Only three Angels in the Bible are named. Gabriel who stands in the presence of God and seems to be his chief messenger for big news, appears to Daniel (8:16), to Zechariah the father of John the Baptist, (Luke 1:18-19) and to the Virgin Mary (Luke 1:26). Michael is the only mentioned archangel who is more of a military warrior against Satan and his forces (Daniel 10:13,21, 12:1, I Thes 4: Jude 9, Rev 12:7). The last angel named is Lucifer. (Isaiah 14:12) whose name is sometimes translated morning star, bringer of dawn, or light bearer. In the New Testament he is called Satan, Dragon, Accuser, Beelzebub (Lord of flies), Destroyer, Father of Lies, and numerous other titles.
The Angel of the Lord is a fascinating study. This person appears over 70 times in the Old Testament and speaks to many people throughout Jewish history. Because he often speaks as God himself, many Evangelical Scholars believe he is Jesus Christ prior to his human incarnation. One example is Exodus 3:2 “There the angel of the Lord appeared to [Moses] in flames of fire from within a bush. Moses saw that though the bush was on fire it did not burn up.”
Angels aren’t men and women. Luke 20:35-37, “But those who are considered worthy of taking part in the age to come and in the resurrection from the dead will neither marry nor be given in marriage, and they can no longer die; for they are like the angels.” This statement by Jesus has led many to believe that angels are not male and female but are sexless. This is not to say they aren’t masculine or feminine in nature but rather, that they don’t have or need reproductive organs.
Some angels seem to be warlike and carry destructive power
Animals can see angels when people can’t.
Numbers 22:23 “When the donkey saw the angel of the Lord standing in the way with his drawn sword in his hand, the donkey turned off from the way and went into the field; but Balaam struck the donkey to turn her back into the way.”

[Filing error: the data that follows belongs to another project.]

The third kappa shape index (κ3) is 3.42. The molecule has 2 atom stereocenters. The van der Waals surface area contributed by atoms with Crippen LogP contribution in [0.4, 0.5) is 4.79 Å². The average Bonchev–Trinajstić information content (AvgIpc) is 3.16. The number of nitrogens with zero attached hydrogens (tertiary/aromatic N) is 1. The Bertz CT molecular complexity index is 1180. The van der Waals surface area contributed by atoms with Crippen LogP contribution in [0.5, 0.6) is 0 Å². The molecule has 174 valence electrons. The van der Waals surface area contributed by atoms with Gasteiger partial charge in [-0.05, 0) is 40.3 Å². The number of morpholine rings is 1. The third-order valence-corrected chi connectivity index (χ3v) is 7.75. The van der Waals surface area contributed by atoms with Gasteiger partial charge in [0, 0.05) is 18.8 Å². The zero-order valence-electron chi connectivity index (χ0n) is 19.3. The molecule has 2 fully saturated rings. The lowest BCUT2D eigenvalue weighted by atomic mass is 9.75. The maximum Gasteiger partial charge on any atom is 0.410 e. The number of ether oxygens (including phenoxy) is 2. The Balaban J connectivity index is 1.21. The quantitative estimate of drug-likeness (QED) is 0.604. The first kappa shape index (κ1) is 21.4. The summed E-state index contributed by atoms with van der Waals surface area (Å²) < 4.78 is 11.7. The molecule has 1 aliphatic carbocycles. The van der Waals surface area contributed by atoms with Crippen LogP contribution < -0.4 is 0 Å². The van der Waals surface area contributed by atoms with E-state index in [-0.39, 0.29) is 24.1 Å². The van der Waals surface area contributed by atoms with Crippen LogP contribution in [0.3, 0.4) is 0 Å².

Children actually do have guardian angels according to Jesus Matthew 18:10 “See that you do not despise one of these little ones. For I tell you that their angels in heaven always see the face of my Father in heaven.”
Jesus is the ruler of all angelic powers and authorities. He is also the one who created them. (Colossians 1:15-16) I Peter 3:22 “ . . . . Jesus Christ, who has gone into heaven and is at God’s right hand—with angels, authorities and powers in submission to him.
Angels are ranked in a military style of order, demons too. Sometimes the New Testament refers to them as powers, rulers, and principalities in the heavenly realms or places.
This is just a brief summary and introduction into the vast topic of angels and demons. If you’re a reader I recommend getting “Basic Theology” by Charles Ryrie. It’s a great easy to read reference manual on all matters of Biblical doctrine and its chapters on angels and demons are really good. These are also some really good works by Evangelical scholars worth examining. “Angels Elect and Evil” By C. Fred Dickason, “Demon Possession and the Christian” by the same author, the Massive reference manual “The Handbook on Spiritual Warfare” is probably the most definitive work on angels and demons and their influences. You could try the very controversial “God At War” by Gregory Boyd. For an easier reading introduction into the topic of demons try “The Bondage Breaker” by Neil Anderson. On the topic of Satan from a non-Evangelical perspective, I really liked “People of the Lie, the hope for healing human evil” by Psychologist M. Scott Peck who also wrote “The Road Less Traveled.”